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      Grads prepare for life after college

      Pamphlets for students at Westminster College's Career Services center.

      There's some good news for 2013 college graduates.

      "According to the National Association of Colleges and Employers, the recent grads can expect to see a 13% increase in hiring," Abigail Manwell, assistant director for the Center for Career Development at Westminster College, said.

      Manwell said Westminster's Career Services looks to aid students transitioning to the working world or seeking to pursue higher education.

      "They can make sure their resume looks as competitive as it should and they can practice their interviewing skills," she said. "A lot of times career centers have connections with certain employers so they can recommend."

      KRCG 13 spoke with some Westminster seniors who have their plans figured out to see what they did to prepare for life after graduation.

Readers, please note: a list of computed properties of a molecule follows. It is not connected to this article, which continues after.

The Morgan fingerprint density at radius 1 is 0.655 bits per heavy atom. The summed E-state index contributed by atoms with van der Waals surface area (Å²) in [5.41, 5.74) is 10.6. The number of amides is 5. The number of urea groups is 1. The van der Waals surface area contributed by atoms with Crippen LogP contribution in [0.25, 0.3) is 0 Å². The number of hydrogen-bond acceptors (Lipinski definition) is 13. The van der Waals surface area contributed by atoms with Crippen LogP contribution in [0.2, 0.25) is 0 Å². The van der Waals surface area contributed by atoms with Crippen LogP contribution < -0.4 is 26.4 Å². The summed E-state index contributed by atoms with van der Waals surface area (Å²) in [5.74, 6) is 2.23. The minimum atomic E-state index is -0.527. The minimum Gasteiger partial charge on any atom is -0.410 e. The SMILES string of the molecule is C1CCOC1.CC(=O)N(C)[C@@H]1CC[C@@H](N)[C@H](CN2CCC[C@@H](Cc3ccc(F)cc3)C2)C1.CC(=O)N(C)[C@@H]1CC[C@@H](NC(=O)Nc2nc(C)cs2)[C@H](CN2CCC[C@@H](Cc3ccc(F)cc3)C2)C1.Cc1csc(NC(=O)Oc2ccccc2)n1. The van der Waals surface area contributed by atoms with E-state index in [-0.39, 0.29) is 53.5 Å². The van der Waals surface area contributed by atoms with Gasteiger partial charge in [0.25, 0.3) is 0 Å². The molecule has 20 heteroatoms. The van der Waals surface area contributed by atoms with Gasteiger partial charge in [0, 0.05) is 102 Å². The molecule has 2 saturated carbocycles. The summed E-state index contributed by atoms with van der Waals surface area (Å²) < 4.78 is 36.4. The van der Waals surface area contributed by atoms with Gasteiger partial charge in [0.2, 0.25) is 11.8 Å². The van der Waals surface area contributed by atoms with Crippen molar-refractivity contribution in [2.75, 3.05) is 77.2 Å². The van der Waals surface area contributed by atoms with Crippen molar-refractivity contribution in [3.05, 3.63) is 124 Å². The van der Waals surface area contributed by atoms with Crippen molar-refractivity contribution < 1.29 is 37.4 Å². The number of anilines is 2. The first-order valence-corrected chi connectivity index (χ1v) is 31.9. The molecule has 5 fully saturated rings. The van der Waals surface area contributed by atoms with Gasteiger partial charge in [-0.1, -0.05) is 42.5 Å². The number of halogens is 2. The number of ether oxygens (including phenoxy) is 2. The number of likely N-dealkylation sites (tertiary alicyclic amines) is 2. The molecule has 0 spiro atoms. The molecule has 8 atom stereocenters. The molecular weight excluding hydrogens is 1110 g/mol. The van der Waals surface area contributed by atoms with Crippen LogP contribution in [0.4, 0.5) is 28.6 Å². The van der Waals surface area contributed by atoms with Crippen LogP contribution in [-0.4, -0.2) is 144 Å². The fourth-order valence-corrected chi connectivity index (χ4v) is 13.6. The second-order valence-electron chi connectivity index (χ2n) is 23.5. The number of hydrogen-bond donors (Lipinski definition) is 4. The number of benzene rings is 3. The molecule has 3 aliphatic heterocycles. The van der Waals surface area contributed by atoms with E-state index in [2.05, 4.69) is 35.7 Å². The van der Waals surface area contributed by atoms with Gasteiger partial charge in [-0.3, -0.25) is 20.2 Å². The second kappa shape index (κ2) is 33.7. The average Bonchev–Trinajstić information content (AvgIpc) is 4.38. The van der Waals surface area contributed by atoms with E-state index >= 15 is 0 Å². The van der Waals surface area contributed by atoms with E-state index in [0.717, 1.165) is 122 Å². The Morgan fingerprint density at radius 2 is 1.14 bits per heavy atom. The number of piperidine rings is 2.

"The most important thing throughout my college experience has been the leadership that I've acquired in the clubs and organizations that I've participated in. And the relationships I've had with advisors, professors and mentors," David Strawhun said. Strawhun will be doing Teach for America in Los Angeles after graduation.

      Katie Denning, who will be working for KPMG in St. Louis, took advantage of the services offered at the career center.

      "I did a mock interview here, I worked with career services and they helped a bunch being able to find a place that fits for me and what I want to do," Denning said.

      But not all grads are as lucky as those two.

      "Some friends out of school right now who are pretty qualified, have a lot of experience, but after application and application still are coming up short," Strawhun said.

      Ryan Roark will be starting a PhD program in chemistry at the University of Missouri next year, but has some friends who have yet to figure out their future plans.

      "I think a lot of them are going to go home and try to find a job until they get that dream job where they wanna go," Roark said.

      Both the students and the employees at Career Services stressed the importance of networking to find career opportunities, saying it's just as much who you know as what you can do.